Ah, being too handsome. A blessing and a curse. There were apparently going to be women in attendance, and apparently the government thought their hearts would swoon.

With a majority Sunni Muslim population, Saudi Arabia is a deeply religious and ultraconservative society which forbids women from interacting with unrelated males and refuses to accord them with the same rights as men.

That's obviously terrible, but it's gotta be just a wee bit flattering to the men that were deemed to be too handsome.

Tuesday, April 16, 2013

Craigslist is an interesting place

I've bought and sold things before on Craigslist, and I think it's a wonderful thing. Sold a car, bought a kitchen table, found a TV for a friend. You can find almost anything you need, and apparently, exotic wild life.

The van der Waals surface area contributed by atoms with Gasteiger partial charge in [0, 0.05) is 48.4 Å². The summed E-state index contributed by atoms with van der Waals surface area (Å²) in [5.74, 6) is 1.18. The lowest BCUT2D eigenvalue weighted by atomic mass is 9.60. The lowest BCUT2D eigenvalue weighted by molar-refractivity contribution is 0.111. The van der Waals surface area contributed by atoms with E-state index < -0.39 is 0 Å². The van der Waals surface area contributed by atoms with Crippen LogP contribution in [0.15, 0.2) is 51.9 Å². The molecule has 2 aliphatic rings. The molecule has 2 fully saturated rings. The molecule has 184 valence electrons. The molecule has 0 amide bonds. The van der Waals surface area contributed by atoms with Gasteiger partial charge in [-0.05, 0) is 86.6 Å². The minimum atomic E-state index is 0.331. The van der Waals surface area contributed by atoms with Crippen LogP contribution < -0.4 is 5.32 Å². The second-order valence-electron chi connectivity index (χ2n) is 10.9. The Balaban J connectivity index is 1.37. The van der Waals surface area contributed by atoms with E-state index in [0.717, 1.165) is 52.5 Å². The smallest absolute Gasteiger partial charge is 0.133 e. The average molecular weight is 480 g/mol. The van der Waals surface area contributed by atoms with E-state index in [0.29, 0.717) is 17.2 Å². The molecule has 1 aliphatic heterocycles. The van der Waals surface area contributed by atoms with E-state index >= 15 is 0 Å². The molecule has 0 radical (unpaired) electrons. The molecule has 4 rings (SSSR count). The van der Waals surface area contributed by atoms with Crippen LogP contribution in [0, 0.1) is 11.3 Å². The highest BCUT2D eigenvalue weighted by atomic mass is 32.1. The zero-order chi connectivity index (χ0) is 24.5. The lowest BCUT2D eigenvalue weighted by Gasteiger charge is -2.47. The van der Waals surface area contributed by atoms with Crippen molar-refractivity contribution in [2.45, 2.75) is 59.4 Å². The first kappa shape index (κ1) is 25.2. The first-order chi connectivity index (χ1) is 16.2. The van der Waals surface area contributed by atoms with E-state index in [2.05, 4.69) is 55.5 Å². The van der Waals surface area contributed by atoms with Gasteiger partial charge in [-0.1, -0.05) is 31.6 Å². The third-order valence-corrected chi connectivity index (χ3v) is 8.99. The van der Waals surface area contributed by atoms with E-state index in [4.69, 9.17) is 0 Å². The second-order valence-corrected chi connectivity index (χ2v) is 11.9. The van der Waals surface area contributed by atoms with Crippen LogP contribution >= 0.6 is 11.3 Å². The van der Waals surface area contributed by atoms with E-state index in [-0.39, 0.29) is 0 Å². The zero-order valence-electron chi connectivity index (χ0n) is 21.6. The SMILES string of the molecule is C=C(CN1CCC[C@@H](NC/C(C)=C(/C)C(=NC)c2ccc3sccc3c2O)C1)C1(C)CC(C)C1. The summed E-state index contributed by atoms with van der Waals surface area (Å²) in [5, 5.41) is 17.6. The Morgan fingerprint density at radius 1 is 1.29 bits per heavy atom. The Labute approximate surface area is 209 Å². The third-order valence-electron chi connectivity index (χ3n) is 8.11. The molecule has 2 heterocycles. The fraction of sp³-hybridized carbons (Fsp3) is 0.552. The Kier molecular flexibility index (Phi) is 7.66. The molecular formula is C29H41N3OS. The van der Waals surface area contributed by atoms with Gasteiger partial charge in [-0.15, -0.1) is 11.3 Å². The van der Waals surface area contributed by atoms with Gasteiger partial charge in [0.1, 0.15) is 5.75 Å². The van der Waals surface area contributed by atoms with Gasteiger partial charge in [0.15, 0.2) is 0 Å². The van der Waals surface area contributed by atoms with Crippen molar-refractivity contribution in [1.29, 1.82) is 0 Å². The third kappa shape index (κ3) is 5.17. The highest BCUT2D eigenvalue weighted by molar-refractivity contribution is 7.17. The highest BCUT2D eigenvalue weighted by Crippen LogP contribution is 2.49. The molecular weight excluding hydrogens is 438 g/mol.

Juan DeJesus of Chicago posted an ad that said: "Baby gator for sale, id consider a trade for a leachie gecko. Sale price is 300 obo asap."

Chicago police showed up and arrested DeJesus for misdemeanor possession of wildlife, and seized the alligator.

Here are my thoughts:

1) Who goes online looking to buy an alligator?

2) Who is going to stumble onto Craigslist and find an alligator for $300 and think, hey, that's a great deal!

3) WHAT DO YOU DO WITH AN ALLIGATOR WHEN IT IS FULLY GROWN! I don't think those things get domesticated.

I'm OK with owning a cat or dog or bird, but not something that could literally rip my face off.